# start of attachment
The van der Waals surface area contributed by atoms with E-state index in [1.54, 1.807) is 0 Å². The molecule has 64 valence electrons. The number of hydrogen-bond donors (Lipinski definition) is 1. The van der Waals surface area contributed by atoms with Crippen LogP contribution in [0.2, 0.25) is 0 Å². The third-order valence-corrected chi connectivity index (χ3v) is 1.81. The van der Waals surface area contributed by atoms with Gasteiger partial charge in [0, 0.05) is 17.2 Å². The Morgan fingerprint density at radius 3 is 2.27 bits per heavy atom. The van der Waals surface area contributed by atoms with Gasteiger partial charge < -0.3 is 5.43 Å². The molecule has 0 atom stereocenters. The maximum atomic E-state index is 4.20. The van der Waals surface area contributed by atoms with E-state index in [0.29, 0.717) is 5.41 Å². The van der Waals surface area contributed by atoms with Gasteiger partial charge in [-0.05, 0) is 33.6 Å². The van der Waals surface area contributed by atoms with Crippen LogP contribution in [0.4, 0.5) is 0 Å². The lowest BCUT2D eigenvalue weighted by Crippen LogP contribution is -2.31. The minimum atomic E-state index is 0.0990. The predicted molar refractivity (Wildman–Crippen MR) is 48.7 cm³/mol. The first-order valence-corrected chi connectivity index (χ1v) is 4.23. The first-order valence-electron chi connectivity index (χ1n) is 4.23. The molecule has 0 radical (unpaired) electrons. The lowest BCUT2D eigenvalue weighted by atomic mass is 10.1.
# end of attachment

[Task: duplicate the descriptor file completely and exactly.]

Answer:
The van der Waals surface area contributed by atoms with E-state index in [1.54, 1.807) is 0 Å². The molecule has 64 valence electrons. The number of hydrogen-bond donors (Lipinski definition) is 1. The van der Waals surface area contributed by atoms with Crippen LogP contribution in [0.2, 0.25) is 0 Å². The third-order valence-corrected chi connectivity index (χ3v) is 1.81. The van der Waals surface area contributed by atoms with Gasteiger partial charge in [0, 0.05) is 17.2 Å². The Morgan fingerprint density at radius 3 is 2.27 bits per heavy atom. The van der Waals surface area contributed by atoms with Gasteiger partial charge < -0.3 is 5.43 Å². The molecule has 0 atom stereocenters. The maximum atomic E-state index is 4.20. The van der Waals surface area contributed by atoms with E-state index in [0.29, 0.717) is 5.41 Å². The van der Waals surface area contributed by atoms with Gasteiger partial charge in [-0.05, 0) is 33.6 Å². The van der Waals surface area contributed by atoms with Crippen LogP contribution in [0.4, 0.5) is 0 Å². The lowest BCUT2D eigenvalue weighted by Crippen LogP contribution is -2.31. The minimum atomic E-state index is 0.0990. The predicted molar refractivity (Wildman–Crippen MR) is 48.7 cm³/mol. The first-order valence-corrected chi connectivity index (χ1v) is 4.23. The first-order valence-electron chi connectivity index (χ1n) is 4.23. The molecule has 0 radical (unpaired) electrons. The lowest BCUT2D eigenvalue weighted by atomic mass is 10.1.